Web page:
Cricket chiefs urged to close player-wage gap
Cricket’s governing bodies must move quickly to close the wage gap in the international game or risk a mass exodus to domestic Twenty20 leagues, the MCC world cricket committee has declared.
Following its annual meeting, held in Sydney on Tuesday and Wednesday, the committee used the contrasting examples of the Bangladesh all-rounder Shakib Al Hasan and the England wicketkeeper Jonny Bairstow to highlight the vast discrepancies in player wages around the world.
It also discussed the fact that underpaid players will be more susceptible to the lure of corrupt approaches from would-be spot-fixers.
Shakib told the committee, which features the likes of Ricky Ponting, Brendon McCullum and Kumar Sangakkara, that numerous younger Bangladesh players were no longer viewing Test cricket as their goal due to the greater financial security afforded them by T20.
“We’d love to see the ICC get more involved in making sure the money goes where it should go – to players,” Ponting said.
“It’s also about understanding that domestic T20 tournaments are giving players almost an easy out to not represent their country and be remunerated in a better way to play those domestic tournaments. The IPL is a big, powerful beast that has probably been the contributing factor to other T20 tournaments around the world. You can’t blame players for playing in tournaments like that, some of the countries we’re talking about and the dollars guys are on to go and play in the IPL versus play the whole year for their countries is chalk and cheese.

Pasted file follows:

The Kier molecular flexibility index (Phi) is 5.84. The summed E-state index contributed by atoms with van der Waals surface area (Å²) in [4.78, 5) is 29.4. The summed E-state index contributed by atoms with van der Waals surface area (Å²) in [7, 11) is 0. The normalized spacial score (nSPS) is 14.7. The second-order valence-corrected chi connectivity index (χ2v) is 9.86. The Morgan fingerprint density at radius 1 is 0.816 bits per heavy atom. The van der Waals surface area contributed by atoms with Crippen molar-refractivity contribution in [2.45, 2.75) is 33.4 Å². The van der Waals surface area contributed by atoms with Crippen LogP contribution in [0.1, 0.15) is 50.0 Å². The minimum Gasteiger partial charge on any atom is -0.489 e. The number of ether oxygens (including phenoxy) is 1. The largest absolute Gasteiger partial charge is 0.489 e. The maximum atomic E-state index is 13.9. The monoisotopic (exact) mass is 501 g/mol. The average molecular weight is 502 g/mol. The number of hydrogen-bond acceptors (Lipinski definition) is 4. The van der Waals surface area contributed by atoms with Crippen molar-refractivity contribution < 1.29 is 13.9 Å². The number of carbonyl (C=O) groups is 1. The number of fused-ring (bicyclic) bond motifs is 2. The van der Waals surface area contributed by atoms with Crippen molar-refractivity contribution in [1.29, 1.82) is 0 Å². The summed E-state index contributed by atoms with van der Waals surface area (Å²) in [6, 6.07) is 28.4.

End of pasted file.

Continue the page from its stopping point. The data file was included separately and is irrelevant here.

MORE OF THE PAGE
“That’s where it’s important to ensure some of these payments even up somewhere. You don’t see English or Australian players not representing their countries to play the IPL, and that’s because they’re remunerated well. So it’s about making sure we have the best players playing Test cricket for the majority of the year and also getting them on long-term national contracts as well so [there’s not] the temptation to go and play to have some security for the back part of their lives. Making sure the contracts are closer to the Australian or English player and so lessening the opportunity for those guys to leave and not want to represent their country.
“Shakib spoke about coming from Bangladesh and some of the issues and dramas they’ve had over the years but he also spoke about the ICC needing to take control of where the money goes because he knows a lot of money is going to the right place but it’s not getting through to the players the way it probably should.”
The vastly contrasting levels of remuneration from country to country were highlighted in an ESPNcricinfo investigation in October, which showed that Australia’s captain Steven Smith stood to earn US$1.469 million in 2017, while his Zimbabwean counterpart Graeme Cremer would earn a mere $86,000. India’s captain Virat Kohli would pull in approximately $1 million for 2017, while the coach Ravi Shastri collected an annual salary of $1.17 million.
Wage imbalances were also addressed in the context of the women’s game, which has grown exponentially in terms of exposure and marketability in recent times, underlined by the success of last year’s World Cup in England and the continuing expansion of the WBBL in Australia.
While encouraged by these points of progress, the MCC committee’s members noted that the game’s richer countries, England and Australia in particular, were streaking ahead of others in terms of wage growth, and that the WBBL and the English T20 Super League needed to be recognised with distinct calendar windows akin to that for the IPL. (ESPNCricinfo)